Former Interior Deputy Secretary Lynn Scarlett to Join RFF as a Visiting Scholar
FOR RELEASE: March 12, 2010
WASHINGTON – P. Lynn Scarlett, deputy secretary and chief operating officer of the U.S. Department of the Interior from 2005 to 2009, has been appointed a Visiting Scholar at Resources for the Future.
“Lynn Scarlett will be an important asset to our research program, bringing a perspective derived from years of experience at the highest levels of federal policymaking,” said Mark Cohen, vice president for research at RFF. “We are delighted that she is joining our ranks.”
Her work at RFF will focus on climate change and its effects on land, water, and wildlife; conservation policies; and ecosystem adaptation strategies.
“I propose to examine the nexus of science and policy, the challenges of large landscape conservation, and the opportunities of using natural landscapes to benefit communities,” she said in accepting the appointment.
Scarlett served as deputy secretary and chief operating officer of the Interior Department from 2005 to 2009, a post she took on after four years as the department's assistant secretary for policy, management, and budget. She was named acting Secretary of the Interior for two months in 2006, and chaired the department’s Climate Change Task Force.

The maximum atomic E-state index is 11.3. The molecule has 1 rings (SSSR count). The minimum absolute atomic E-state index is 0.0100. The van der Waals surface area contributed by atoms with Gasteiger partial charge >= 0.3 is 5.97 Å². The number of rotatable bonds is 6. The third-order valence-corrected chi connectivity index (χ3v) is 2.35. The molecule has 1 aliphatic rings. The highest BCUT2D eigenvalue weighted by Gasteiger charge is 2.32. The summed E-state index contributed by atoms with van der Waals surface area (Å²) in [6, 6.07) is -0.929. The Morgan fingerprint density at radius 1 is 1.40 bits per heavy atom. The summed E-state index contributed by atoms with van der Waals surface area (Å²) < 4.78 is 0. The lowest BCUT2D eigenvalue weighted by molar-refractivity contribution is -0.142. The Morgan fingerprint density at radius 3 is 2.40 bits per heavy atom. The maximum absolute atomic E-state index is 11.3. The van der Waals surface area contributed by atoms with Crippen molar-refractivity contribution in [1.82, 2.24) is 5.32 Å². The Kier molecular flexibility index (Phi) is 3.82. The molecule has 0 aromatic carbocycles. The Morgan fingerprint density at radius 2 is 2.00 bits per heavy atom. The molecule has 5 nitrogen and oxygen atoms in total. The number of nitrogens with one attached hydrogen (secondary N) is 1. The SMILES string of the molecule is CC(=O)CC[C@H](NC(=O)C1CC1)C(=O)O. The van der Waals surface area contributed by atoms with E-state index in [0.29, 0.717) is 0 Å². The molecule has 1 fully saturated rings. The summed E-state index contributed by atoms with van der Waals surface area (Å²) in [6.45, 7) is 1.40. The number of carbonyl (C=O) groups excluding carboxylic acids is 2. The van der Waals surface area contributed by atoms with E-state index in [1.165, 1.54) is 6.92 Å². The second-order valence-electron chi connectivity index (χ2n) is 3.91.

From 1982 through 2001, she held a variety of positions at the Los Angeles-based Reason Foundation, a nonpartisan public policy organization that advances values of individual choice, competition, and limited government. She served briefly as president of the organization in 2001 before being appointed to the Interior Department.
After leaving government, she was named the Zurich Financial Services Distinguished Visiting Lecturer on Climate Change at the Bren School of Environmental Science and Management at the University of California, Santa Barbara. She also has been an independent consultant with the Environmental Defense Fund on issues pertaining to climate, ecosystem services, and stewardship of open lands.
She is a member of the national Commission on Climate and Tropical Forests, and from 2003 to 2004 she chaired the federal Wildland Fire Leadership Council, an interagency, intergovernmental forum for implementing the National Fire Plan. She serves on the boards of the American Hiking Society, the Continental Divide Trail Alliance, and RESOLVE, and is a trustee emeritus of the Udall Foundation.
Scarlett is author of numerous publications on incentive-based environmental policies. She received her BA and MA in political science from the University of California, Santa Barbara, where she also completed her doctoral coursework and exams in political science. She is an avid hiker, canoe enthusiast, and birder.